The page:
In its short history BirdPark Malta has had a very positive impact on conservation. Several species of wild birds have been breeding within the confines of the park. Moorhen, which breed in small numbers in other reserves and which started breeding in Malta only recently, breed in very large numbers at the bird park. Coot, Black Winged Stilt, Great Reed Warbler, Little Bittern, Little Egrets and Little Crake have all bred for the first time in the Maltese Islands in the park. This is acknowledged in the most authoritative book A Complete Guide to the Birds of Malta, written by local journalist Dr Natalino Fenech and published last year. In addition to these, rare local breeding birds such as Reed Warbler, Spotted Flycatcher and Cetti’s Warblers also breed within the grounds of the park. Sardinian Warblers are very common breeding birds all around the park.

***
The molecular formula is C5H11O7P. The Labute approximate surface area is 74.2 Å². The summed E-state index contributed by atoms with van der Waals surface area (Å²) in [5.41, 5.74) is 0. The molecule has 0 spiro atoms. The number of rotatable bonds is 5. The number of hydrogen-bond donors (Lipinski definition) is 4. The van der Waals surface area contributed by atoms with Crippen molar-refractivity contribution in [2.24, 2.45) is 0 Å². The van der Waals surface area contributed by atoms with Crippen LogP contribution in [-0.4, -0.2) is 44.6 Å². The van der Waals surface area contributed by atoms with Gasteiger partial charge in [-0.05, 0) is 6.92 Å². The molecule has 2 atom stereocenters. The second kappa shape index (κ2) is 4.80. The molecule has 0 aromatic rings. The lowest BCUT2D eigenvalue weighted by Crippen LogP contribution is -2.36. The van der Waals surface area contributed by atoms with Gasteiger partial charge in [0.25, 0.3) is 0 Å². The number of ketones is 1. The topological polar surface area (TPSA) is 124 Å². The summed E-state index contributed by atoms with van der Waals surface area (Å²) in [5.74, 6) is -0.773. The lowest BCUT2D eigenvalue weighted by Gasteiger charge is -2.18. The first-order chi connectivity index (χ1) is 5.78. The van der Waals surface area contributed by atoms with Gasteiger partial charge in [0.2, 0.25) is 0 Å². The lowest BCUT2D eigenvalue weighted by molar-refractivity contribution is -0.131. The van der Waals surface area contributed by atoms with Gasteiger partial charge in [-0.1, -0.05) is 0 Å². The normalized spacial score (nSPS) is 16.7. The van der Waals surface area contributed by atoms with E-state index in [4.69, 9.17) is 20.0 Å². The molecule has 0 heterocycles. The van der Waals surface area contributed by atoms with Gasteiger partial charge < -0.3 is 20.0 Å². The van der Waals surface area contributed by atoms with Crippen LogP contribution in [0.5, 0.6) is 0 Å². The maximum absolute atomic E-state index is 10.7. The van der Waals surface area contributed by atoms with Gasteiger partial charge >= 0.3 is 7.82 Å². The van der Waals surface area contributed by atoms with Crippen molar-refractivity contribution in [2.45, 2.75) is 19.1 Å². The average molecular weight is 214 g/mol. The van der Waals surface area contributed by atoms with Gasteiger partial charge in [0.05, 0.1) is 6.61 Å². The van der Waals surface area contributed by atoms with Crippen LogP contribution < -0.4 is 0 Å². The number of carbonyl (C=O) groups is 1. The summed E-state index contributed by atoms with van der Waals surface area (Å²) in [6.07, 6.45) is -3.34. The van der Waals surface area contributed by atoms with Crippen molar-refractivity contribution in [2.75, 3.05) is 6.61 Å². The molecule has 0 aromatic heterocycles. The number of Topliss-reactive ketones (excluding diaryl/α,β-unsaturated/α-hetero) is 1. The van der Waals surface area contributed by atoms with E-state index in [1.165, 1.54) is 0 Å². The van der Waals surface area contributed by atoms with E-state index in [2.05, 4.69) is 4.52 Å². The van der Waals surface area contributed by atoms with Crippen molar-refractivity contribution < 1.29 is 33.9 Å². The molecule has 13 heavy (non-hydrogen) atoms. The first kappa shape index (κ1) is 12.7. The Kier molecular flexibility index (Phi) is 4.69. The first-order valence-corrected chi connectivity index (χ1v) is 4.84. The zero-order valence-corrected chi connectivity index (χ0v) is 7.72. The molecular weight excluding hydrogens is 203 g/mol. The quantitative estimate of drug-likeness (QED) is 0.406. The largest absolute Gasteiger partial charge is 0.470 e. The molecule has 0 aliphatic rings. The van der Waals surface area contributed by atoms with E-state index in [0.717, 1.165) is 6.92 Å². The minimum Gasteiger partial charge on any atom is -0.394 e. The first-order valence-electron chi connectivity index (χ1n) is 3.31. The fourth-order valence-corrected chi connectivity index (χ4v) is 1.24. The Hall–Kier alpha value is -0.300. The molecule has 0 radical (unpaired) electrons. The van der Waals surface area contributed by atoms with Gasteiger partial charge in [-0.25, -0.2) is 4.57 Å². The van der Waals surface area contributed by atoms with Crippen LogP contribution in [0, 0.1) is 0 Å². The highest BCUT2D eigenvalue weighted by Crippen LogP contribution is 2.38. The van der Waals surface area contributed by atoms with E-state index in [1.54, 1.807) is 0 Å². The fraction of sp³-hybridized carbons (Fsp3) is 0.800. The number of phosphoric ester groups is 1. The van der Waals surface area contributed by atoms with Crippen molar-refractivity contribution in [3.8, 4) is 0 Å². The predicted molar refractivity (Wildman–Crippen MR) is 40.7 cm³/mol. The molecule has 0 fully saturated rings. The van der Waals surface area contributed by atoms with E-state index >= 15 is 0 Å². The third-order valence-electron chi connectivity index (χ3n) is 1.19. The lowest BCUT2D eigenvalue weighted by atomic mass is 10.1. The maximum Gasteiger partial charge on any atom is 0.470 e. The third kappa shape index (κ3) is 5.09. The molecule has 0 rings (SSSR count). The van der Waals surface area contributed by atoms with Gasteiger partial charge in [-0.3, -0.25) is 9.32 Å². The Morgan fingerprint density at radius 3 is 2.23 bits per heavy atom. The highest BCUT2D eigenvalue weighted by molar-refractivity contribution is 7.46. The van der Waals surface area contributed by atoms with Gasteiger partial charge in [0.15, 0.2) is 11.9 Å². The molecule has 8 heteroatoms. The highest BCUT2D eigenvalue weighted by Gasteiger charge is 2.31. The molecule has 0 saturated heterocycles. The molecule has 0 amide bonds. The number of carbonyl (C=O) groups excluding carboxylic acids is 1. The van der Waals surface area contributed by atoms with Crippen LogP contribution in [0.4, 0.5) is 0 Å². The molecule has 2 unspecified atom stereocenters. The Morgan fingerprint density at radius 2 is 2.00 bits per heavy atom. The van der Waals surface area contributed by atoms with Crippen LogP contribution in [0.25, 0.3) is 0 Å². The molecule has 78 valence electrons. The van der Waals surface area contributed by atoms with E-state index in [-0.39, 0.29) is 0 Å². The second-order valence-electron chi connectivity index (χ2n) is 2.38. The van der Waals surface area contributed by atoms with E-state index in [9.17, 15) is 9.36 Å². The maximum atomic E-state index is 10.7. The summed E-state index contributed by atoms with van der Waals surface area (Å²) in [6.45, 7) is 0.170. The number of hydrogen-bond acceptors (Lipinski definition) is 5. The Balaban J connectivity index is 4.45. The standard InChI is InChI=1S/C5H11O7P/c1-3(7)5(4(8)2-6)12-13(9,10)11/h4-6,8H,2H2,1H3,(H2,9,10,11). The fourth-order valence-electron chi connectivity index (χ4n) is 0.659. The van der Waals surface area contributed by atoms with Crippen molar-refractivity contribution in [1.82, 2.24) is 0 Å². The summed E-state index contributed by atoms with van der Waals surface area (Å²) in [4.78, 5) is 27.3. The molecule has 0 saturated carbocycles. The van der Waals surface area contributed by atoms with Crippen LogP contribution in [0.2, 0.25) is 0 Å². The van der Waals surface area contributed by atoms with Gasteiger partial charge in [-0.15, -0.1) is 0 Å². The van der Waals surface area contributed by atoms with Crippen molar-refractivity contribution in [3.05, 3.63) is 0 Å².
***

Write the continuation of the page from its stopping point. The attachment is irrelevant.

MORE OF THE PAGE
This proves that many species of birds can breed in Malta when given the chance. However, to continue this conservation success it is vital that local authorities give the park and its boundaries a nature reserve status in order to protect birds and surrounding flora from being disturbed by human encroachment.